Sunday, March 16, 2014

The World-Wide, Mass-Production Company of You

     I’ve read the discussions about how to price your e-book. Some people are very passionate about this. There are those that are outraged that indie authors are pricing their books for 99 cents or less. “Don’t you think your book is worth more than a cup of coffee?” they ask. 


     The problem with that question, to my way of thinking, is that it asks us to make an emotional decision on what price to ask. Your main premise in a business case shouldn’t be an emotional argument. 

     On the seller’s side, your e-book is a one-of-a-kind specially crafted product. On the buyer’s side, your e-book is the digital equivalent of a mass production product with world-wide distribution. Mass production items are priced low to maximize sales; the margin is low, but the return is good because the sales are high.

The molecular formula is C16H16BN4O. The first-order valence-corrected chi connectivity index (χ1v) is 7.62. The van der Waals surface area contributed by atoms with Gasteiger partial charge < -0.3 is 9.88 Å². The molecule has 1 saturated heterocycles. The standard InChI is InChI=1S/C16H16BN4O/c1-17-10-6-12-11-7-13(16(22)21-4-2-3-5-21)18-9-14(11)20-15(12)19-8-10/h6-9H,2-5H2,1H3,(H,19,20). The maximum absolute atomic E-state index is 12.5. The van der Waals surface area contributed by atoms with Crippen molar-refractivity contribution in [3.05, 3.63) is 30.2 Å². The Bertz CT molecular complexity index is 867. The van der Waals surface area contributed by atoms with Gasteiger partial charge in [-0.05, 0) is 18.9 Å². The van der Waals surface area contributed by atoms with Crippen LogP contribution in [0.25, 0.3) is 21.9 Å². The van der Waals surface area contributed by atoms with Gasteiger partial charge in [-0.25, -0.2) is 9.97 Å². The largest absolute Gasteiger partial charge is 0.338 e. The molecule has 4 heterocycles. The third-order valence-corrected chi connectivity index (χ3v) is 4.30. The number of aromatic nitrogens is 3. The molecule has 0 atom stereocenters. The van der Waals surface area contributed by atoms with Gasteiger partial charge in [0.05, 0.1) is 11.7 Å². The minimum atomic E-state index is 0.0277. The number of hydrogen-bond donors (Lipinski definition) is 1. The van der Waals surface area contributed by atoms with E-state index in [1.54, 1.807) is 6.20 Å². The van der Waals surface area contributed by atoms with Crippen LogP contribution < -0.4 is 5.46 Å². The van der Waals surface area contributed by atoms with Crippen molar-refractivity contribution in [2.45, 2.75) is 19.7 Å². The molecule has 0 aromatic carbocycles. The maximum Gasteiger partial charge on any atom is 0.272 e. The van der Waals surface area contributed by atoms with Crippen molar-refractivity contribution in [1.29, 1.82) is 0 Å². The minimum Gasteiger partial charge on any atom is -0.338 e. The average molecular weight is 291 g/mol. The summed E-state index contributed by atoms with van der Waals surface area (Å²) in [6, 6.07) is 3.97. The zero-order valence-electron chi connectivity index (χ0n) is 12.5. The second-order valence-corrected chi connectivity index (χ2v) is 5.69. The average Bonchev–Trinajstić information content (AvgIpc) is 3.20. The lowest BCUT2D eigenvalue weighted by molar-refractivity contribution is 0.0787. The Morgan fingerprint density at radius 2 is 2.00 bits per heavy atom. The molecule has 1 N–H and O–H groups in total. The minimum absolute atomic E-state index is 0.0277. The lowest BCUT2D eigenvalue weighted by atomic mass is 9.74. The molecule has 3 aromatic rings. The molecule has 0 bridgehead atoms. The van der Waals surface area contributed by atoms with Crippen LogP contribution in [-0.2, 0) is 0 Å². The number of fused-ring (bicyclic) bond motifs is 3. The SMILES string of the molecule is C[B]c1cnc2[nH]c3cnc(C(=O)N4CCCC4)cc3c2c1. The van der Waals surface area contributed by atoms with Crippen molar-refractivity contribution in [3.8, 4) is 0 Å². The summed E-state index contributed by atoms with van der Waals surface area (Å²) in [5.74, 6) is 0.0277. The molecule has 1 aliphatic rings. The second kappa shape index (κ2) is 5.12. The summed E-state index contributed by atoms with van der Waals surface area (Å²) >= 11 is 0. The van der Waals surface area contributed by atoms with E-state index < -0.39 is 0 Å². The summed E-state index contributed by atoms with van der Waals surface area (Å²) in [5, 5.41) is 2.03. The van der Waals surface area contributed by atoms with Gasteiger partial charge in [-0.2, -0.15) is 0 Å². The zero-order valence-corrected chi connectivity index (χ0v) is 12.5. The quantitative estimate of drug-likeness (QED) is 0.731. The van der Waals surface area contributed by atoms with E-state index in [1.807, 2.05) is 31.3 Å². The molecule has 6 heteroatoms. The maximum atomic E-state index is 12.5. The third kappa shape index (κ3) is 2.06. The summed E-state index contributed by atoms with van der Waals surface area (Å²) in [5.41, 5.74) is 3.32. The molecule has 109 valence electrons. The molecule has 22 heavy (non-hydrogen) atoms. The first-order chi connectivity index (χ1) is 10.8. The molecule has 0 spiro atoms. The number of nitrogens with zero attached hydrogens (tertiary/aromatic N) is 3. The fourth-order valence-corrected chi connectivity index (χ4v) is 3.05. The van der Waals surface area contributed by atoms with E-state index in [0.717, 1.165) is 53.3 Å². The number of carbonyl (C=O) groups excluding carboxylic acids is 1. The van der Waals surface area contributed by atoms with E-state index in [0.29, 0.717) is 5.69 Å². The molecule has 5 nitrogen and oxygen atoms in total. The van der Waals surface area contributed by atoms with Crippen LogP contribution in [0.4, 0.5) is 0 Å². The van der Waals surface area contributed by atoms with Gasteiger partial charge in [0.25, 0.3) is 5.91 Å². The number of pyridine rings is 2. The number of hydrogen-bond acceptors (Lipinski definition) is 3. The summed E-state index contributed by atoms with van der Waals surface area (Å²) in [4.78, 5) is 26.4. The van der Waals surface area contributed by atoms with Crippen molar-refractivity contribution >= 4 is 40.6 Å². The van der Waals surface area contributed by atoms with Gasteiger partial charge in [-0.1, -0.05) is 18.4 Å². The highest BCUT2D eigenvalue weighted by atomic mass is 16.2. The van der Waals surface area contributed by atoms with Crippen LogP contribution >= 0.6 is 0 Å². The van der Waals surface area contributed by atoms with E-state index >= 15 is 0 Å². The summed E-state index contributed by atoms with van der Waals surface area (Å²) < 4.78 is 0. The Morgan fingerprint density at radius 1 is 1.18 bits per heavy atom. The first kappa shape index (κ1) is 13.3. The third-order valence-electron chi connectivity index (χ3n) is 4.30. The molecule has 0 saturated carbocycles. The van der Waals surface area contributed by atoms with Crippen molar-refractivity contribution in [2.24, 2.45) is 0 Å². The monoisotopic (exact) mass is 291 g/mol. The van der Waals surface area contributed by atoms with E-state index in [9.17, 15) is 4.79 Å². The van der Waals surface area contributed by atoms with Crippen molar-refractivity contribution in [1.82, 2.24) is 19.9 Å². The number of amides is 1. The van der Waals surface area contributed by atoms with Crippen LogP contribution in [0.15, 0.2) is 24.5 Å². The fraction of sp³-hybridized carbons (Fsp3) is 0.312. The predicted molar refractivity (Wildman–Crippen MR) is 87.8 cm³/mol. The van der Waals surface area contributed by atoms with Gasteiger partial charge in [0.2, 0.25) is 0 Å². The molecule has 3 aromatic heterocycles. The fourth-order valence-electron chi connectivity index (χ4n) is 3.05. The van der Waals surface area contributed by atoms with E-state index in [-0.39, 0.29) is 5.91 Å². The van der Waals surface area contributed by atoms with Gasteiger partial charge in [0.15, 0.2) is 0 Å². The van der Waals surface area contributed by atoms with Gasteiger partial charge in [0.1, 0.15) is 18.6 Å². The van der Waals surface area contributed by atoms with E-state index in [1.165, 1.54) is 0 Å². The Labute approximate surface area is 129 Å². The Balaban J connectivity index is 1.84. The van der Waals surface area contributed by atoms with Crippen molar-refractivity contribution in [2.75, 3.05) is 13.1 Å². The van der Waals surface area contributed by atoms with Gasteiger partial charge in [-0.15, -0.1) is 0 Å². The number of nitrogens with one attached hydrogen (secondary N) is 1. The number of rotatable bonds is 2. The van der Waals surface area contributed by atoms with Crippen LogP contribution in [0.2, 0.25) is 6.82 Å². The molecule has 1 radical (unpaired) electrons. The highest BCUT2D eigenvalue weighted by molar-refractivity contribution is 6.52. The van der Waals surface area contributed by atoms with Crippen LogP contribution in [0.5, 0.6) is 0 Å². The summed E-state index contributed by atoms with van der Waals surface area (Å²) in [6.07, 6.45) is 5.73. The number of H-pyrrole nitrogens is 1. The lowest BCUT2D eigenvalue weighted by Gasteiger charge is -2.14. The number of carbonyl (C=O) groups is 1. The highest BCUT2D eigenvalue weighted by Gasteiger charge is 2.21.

We may have worked for years on our books, writing and editing and rewriting. We may have paid graphic designers for covers and paid for editing. Maybe you’ve paid for marketing too. But we’re getting an insane margin—the worst I’ve seen is 33%. And the only person in your factory is you! In the mass-production business you’re making out like a bandit.

     I do know that the majority of indie e-book publishers aren’t making much money. Most of us are pretty much invisible to the e-book consumers. But pricing our books at a ‘fair’ value of $9.99 isn’t going to increase the odds of people finding (and buying) our books on the virtual shelves. 

     My opinion on this subject is still developing. I’ll be glad to hear what you think, one way or the other.